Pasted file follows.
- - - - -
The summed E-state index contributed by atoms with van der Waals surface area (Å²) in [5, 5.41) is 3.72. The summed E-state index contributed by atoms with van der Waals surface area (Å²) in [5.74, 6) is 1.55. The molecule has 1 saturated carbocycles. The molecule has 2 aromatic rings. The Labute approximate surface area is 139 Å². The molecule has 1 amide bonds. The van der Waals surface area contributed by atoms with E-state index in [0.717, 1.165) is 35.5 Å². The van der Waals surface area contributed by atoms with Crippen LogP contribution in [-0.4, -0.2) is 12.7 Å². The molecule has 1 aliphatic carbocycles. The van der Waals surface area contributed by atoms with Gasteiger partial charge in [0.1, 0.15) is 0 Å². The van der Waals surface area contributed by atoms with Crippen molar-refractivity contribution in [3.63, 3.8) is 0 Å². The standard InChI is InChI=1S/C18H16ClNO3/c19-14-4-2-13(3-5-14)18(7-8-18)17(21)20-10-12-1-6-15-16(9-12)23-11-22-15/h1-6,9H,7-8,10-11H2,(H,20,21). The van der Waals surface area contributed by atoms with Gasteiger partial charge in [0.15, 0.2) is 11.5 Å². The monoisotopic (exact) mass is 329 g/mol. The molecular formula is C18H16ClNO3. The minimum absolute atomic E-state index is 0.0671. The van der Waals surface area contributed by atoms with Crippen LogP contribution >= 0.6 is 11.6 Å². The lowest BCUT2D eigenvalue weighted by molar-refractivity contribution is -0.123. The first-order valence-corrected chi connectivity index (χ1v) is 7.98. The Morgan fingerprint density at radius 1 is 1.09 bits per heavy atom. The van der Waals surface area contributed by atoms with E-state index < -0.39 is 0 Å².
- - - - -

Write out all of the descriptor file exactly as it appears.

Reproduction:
The summed E-state index contributed by atoms with van der Waals surface area (Å²) in [5, 5.41) is 3.72. The summed E-state index contributed by atoms with van der Waals surface area (Å²) in [5.74, 6) is 1.55. The molecule has 1 saturated carbocycles. The molecule has 2 aromatic rings. The Labute approximate surface area is 139 Å². The molecule has 1 amide bonds. The van der Waals surface area contributed by atoms with E-state index in [0.717, 1.165) is 35.5 Å². The van der Waals surface area contributed by atoms with Crippen LogP contribution in [-0.4, -0.2) is 12.7 Å². The molecule has 1 aliphatic carbocycles. The van der Waals surface area contributed by atoms with Gasteiger partial charge in [0.1, 0.15) is 0 Å². The van der Waals surface area contributed by atoms with Crippen molar-refractivity contribution in [3.63, 3.8) is 0 Å². The standard InChI is InChI=1S/C18H16ClNO3/c19-14-4-2-13(3-5-14)18(7-8-18)17(21)20-10-12-1-6-15-16(9-12)23-11-22-15/h1-6,9H,7-8,10-11H2,(H,20,21). The van der Waals surface area contributed by atoms with Gasteiger partial charge in [0.15, 0.2) is 11.5 Å². The monoisotopic (exact) mass is 329 g/mol. The molecular formula is C18H16ClNO3. The minimum absolute atomic E-state index is 0.0671. The van der Waals surface area contributed by atoms with Crippen LogP contribution >= 0.6 is 11.6 Å². The lowest BCUT2D eigenvalue weighted by molar-refractivity contribution is -0.123. The first-order valence-corrected chi connectivity index (χ1v) is 7.98. The Morgan fingerprint density at radius 1 is 1.09 bits per heavy atom. The van der Waals surface area contributed by atoms with E-state index < -0.39 is 0 Å².